I took this fella around 4 pm on the 2nd in a CRP field. I call him “Tough Buck”. He was bedded down in some sage. I had the wind to my advantage as I made my way to him…slowly. When the wind died down…I stopped…When the wind picked up…I moved. I basically crab walked sideways making sure that I was in Shooting position just in case he heard me and got up. I got to 21 yards and stopped. I had one sage blocking his view of me. I must have ranged the bush he was beside 100 times. I got into shooters position and Yelped at him. I saw his Antlers move left then right…then he got up. I place my 20 yard pin on the right front armpit and fired. I couldn’t even hear the impact because of the wind. He bucked up once and dropped to his front knee’s. I figured this is it….Nope!. He gets back up and trots off away 40 yards and beds down under another sage. It felt like a great shot but I started to second guess myself. I waited about 20 minutes glassing him. I thought he had expired but he picked his head up again, I knew he was wounded bad. With the high heat I couldn’t back out and come back later, the meat would spoil plus i didn’t want him to suffer any more. I slowly made my way toward him again using the same tactics. I got into 20 yards of him again and got into my shooters position. I had a west to east wind and it was picking up. I yelped to him and nothing happened…I yelped again, His antlers moved…He was weak. I finally just yelled. He slowly gets up and I aimed for the same right front armpit again. Fired. I see the impact and the blood blow out. He turns around facing east to try to go uphill to get away from me.,he didn’t make it. He made it about 25 yards east and rolled. I could see all four hoofs up in the air in the sage. A couple of jerks of the hoofs and he expired. My son Arrived as well as a friend to help out. I gutted him out and we used a tarp to drag him out. After I got him skinned out I could see two puncture holes on the right side, the entrance, almost touching. I call him a “Tough Buck”.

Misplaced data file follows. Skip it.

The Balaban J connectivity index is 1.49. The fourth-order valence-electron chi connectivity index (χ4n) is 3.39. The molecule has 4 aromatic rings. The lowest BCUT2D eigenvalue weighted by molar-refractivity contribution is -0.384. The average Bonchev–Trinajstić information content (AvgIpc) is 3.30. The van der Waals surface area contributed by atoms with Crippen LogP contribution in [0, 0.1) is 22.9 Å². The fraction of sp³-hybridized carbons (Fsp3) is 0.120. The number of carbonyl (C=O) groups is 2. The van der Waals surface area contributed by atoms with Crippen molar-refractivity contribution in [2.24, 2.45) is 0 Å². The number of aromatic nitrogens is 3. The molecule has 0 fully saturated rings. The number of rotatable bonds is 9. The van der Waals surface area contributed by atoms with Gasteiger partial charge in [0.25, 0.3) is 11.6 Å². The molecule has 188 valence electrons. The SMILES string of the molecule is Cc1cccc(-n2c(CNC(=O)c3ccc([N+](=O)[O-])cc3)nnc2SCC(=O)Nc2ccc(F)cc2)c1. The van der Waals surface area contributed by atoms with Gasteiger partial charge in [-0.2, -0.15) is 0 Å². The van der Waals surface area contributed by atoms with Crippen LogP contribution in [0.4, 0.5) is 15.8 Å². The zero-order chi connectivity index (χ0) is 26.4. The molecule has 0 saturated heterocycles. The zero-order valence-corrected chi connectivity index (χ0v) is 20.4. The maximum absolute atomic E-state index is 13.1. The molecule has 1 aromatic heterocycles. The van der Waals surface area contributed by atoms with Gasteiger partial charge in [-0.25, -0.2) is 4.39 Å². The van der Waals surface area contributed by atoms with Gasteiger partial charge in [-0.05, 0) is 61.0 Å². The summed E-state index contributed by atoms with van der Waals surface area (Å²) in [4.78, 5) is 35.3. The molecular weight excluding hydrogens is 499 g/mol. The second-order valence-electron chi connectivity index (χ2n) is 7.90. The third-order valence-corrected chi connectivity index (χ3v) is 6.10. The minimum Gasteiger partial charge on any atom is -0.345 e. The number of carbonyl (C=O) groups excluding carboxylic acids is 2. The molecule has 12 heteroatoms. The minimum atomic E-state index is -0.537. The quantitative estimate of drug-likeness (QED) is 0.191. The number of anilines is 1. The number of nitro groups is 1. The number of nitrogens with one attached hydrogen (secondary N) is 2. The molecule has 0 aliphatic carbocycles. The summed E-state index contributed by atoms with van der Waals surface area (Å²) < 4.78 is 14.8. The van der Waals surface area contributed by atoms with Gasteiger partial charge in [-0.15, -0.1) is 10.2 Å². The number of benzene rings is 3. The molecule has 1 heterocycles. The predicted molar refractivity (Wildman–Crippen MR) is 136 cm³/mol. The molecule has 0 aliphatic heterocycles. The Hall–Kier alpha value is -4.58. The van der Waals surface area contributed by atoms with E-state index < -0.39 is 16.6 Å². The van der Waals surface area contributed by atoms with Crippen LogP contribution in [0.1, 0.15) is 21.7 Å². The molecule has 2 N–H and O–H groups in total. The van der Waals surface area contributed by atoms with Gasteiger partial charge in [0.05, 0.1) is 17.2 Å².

He has 6 points on the left side but the eye guard is under the 1 inch rule. So I’m calling it 5.
The right is 4 plus 1 eye guard way over the 1 inch rule. That’s a 5.


Two entrance holes from 2 blade BH. Right side right above the armpit. I have him hanging head down with head already removed.

left side of the pass through

 

Preping for skinning and boiling

Muley Skull almost complete

 

 

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Published by KurtD on 18 Jul 2011

It’s All About The Memories By: Ted Nugent

IT’S ALL ABOUT THE MEMORIES
By: Ted Nugent